You’ve probably been inside one without realizing it. Modular, or prefab buildings are becoming more common in the U.S. as builders look for ways to shorten construction schedules and trim costs.

The modular approach to construction is a process where the building components (e.g., walls, floors, balcony, stairs, etc.) are prefabricated in batches in factories, and then shipped to sites for assembly. This may conjure up pictures of flimsy, temporary structures, but that is far from the reality.

Virtually every modern construction project uses prefabricated components to some extent, but modular buildings generally refer to those that are primarily assembled off site. The move toward this approach was initiated by a high demand for affordable housing.

Origins in Japan

Modular homes are most often associated with Japan, and indeed a high percentage of the population there lives in prefabricated homes. This type of construction became prevalent following World War II, when there was a great shortage of housing. Modular structures can be completed in a much shorter time frame than comparable projects done the traditional way.

In Japan, a home is considered prefabricated if at least 2/3 of the construction process is completed at the factory. Some of the leaders in this industry include Sekisui House, Daiwa House, and Misawa Homes.

Developers found that prefabricated housing was more economical to build, was more environmentally friendly, and could even be more resistant to earthquake damage than houses built entirely on site.

These advantages have attracted the attention of the construction industry worldwide, along with other factors driving the growth of the modular home building industry:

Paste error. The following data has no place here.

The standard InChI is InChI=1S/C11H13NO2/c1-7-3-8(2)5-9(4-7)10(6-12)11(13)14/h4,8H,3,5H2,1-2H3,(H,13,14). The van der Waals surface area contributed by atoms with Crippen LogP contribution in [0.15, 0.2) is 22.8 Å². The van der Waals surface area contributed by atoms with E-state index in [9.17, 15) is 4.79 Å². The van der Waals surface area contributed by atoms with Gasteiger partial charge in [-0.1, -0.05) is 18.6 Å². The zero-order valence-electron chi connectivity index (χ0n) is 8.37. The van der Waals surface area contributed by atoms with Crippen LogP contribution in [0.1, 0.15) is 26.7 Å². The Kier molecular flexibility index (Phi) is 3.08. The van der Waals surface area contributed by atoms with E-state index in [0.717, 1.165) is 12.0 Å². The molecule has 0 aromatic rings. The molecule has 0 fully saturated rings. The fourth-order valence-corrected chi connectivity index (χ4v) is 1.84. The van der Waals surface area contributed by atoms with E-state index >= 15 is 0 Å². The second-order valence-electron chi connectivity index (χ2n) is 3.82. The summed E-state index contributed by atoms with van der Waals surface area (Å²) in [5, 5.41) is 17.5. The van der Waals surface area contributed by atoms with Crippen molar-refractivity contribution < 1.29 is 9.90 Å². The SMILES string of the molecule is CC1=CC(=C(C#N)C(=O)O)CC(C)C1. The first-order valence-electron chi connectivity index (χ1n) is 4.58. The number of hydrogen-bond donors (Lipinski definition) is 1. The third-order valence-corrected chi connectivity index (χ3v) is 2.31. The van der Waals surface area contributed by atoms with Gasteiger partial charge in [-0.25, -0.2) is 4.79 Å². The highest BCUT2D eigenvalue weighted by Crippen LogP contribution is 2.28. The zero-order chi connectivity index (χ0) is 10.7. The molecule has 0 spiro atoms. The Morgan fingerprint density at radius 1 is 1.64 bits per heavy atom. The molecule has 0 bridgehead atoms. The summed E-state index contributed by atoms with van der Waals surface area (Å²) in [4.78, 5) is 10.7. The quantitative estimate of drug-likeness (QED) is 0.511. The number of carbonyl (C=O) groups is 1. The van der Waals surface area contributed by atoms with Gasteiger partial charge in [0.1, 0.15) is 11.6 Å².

Short construction period —While modules and panels are manufactured off site, the foundation is being simultaneously laid on site, saving time.

Fewer workers on site —For Japanese projects, it typically only takes five workers and three weeks to erect the main structure of a two-story house. It’s basically a matter of joining the parts and then connecting the plumbing and wiring.

High quality, standardized workmanship —All the components are made to specifications, and quality can be strictly controlled. As a result there are fewer defects, saving time and money.

Sustainability —This technique results in less waste of materials onsite.

Japanese prefab construction goes into affordable and upscale single-family homes, and is also used in multi-family properties. The short construction time means the projects can be responsive to current conditions and needs in the community. For example, Daiwa House is creating city living solutions that accommodate the preference for mixed-use development:

At our Royal Parks ER Sasashima, completed in March 2015, we offer new concepts in rental apartments, including one type in which two generations of a family can live together, and apartments for sharing by students or single working persons. The building also features other facilities such as a preschool and a fee-based home for the elderly. Not only does this large-scale building – combining rental apartments with other facilities – cater to a wide range of tenant needs, we also expect it to make a valuable contribution to the local community thanks to its ability to generate and provide lifelines at the time of disaster.

Implications for Multi-family

As conventional building costs continue to climb and skilled onsite labor continues to be scarce, module building will grow in popularity in the coming years.  Factory fabrication of building components will ease the pinch that is being felt by contractors unable to find enough skilled workers to complete their projects.

With this worry off the table, developers who have been hesitant to overextend themselves may feel comfortable with taking on more projects. This should be good news to city residents seeking affordable housing.  

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